NUR-SULTAN – A new recreation area built in the national style offers hippotherapy for people with disabilities as rehabilitation in the town of Ridder in the East Kazakhstan Region, reported the Khabar TV channel on July 7. The service is available both for adults and kids.
The term hippotherapy comes from the Ancient Greek words “hippos” (horse) and “therapy”(treatment). It is a form of medical treatment, which uses horse riding to develop and engage sensory, neuromotor and cognitive systems to promote functional outcomes in individuals with mental and physical disabilities.
The founders of the recreation center – a young entrepreneur named Dmitry Koltsov and his adviser Natalia Meshkova – have been running the project for three years. They said the project is aimed at developing the country’s cultural tourism.
The mom of 4-year-old Leonid Teplinsky, Elena Bespalova, said that despite her son not being able to walk, he was able to ride a horse easily.
“This was the first time he rode a horse and liked it very much. I did not even expect that he would be able to do it himself, without my help. In general, it was very good and exciting,” Bespalova said.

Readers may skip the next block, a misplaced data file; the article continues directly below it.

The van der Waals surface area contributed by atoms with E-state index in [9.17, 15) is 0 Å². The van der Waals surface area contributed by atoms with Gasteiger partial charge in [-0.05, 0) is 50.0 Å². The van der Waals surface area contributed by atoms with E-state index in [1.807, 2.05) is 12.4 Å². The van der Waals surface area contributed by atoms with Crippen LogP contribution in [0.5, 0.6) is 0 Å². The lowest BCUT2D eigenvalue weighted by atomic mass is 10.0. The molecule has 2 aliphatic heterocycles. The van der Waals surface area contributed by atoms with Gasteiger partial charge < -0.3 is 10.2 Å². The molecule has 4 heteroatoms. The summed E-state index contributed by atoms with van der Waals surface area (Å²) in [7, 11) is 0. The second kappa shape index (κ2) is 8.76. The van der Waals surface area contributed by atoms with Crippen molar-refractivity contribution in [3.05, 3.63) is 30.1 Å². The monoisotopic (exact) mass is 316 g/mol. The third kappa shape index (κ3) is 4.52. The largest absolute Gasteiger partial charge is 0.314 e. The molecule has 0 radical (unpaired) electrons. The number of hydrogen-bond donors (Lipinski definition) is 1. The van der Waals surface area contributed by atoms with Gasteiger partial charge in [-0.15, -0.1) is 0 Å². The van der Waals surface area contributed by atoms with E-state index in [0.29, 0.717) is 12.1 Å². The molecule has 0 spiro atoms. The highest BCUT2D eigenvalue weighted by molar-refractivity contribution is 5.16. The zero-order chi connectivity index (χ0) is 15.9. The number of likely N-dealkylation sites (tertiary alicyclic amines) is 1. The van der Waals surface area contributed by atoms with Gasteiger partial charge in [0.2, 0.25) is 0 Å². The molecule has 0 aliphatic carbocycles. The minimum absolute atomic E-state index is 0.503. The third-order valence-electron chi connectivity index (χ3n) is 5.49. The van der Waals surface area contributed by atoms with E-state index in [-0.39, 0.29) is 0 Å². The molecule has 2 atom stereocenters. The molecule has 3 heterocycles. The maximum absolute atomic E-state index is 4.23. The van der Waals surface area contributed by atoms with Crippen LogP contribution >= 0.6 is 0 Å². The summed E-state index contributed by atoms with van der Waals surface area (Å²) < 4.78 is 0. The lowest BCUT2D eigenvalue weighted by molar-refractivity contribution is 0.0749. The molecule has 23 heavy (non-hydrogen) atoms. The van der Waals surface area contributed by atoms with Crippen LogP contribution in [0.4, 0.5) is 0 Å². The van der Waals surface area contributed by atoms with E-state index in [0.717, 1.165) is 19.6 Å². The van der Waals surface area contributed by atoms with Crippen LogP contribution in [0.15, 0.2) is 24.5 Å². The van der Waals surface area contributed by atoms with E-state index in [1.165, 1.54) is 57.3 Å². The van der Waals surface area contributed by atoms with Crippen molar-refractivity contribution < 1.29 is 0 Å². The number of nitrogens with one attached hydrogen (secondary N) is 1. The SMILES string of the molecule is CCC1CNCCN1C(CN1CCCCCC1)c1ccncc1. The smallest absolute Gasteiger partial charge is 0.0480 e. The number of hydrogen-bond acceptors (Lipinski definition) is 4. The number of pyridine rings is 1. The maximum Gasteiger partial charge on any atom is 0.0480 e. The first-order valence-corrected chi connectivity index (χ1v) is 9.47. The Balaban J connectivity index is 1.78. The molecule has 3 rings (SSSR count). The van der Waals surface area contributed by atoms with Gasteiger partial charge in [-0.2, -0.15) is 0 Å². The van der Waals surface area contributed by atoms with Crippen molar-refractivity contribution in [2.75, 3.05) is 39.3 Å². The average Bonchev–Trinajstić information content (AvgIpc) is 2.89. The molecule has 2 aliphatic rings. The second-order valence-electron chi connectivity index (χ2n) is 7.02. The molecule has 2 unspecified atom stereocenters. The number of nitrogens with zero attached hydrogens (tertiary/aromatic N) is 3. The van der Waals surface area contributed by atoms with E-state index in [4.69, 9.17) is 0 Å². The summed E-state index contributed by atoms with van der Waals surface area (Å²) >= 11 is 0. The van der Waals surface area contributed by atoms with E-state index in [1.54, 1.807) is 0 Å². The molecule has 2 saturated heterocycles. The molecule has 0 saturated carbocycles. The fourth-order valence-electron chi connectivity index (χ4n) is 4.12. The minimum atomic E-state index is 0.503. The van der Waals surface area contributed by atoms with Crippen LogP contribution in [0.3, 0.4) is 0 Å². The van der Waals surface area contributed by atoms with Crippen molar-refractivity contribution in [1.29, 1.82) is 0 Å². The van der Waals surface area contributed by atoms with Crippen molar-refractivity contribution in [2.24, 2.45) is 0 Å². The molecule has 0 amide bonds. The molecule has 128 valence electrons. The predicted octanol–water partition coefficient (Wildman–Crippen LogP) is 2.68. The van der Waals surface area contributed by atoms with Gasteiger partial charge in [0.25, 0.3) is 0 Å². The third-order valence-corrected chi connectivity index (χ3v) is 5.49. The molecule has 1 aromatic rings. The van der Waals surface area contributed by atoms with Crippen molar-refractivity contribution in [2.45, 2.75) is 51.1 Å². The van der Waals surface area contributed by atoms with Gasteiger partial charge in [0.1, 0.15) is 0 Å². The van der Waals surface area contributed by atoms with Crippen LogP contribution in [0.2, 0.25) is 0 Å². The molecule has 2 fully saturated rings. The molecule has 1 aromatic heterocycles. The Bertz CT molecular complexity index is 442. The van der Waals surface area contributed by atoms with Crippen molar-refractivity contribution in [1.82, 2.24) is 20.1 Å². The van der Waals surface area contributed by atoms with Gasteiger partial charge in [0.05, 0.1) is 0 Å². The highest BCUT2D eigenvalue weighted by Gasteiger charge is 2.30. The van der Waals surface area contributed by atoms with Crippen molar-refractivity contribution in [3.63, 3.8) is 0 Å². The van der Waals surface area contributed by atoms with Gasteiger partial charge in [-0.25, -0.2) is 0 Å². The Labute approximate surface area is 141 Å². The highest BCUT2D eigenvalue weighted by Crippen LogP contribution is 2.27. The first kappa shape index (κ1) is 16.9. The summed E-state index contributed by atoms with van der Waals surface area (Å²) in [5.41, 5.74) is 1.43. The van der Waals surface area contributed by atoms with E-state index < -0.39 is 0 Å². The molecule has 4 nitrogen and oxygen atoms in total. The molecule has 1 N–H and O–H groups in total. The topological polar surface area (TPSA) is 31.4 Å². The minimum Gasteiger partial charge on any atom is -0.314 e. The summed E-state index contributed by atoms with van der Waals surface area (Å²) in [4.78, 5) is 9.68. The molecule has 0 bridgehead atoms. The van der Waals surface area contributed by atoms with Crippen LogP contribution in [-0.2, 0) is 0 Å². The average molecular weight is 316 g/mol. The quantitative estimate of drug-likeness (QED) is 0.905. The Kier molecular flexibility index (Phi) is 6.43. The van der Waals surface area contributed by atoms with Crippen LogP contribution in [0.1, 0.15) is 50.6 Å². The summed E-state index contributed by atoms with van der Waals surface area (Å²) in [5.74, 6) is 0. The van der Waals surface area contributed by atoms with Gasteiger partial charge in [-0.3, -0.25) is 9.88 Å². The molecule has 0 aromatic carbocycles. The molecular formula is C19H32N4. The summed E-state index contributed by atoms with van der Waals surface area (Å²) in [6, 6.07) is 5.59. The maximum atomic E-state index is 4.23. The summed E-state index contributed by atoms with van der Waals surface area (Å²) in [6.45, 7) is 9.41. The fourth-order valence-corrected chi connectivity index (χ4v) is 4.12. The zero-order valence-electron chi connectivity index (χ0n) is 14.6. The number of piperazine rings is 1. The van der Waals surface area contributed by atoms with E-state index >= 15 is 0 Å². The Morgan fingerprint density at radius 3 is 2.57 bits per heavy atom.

Among the latest examples of how children and adults with disabilities can be integrated into society is the Korgalzhyn Environmental Observatory. Located near the Korgalzhyn Nature Reserve in the Akmola Region, it kicked off on July 6 the second season of the Young Ornithologist eco-camp for children with mental challenges.
The Korgalzhyn Nature Reserve is home to more than 350 species of birds, almost 78 percent of the total national biodiversity.
Twenty-five pupils came from Karaganda Region’s special boarding schools to observe birds in their natural habitat and solidify their knowledge through theatrical competencies for three days. The program also included many activities aimed at team building and developing vital skills.
The social project seeks to use innovative educational methods to integrate children with disabilities into the eco-activists community and involve young naturalists in practical ornithology. In July, the eco-camp is expected to accept 105 participants from the Akmola, Karaganda and North Kazakhstan Regions.
At present, 700,000 people with disabilities live in Kazakhstan. Sixty percent of them are of working age, 26 percent are of retirement age and 14 percent are children.
The government organizes various activities and events to help people with disabilities better integrate into society, including the opening of out-patient rehabilitation centers for children with disabilities or creating special exhibits in museums for children with visual impairments.
By 2025, 22,000 social facilities are expected to become accessible for people with physical challenges as part of Kedergesiz Keleshek (Barrier-Free Future) project.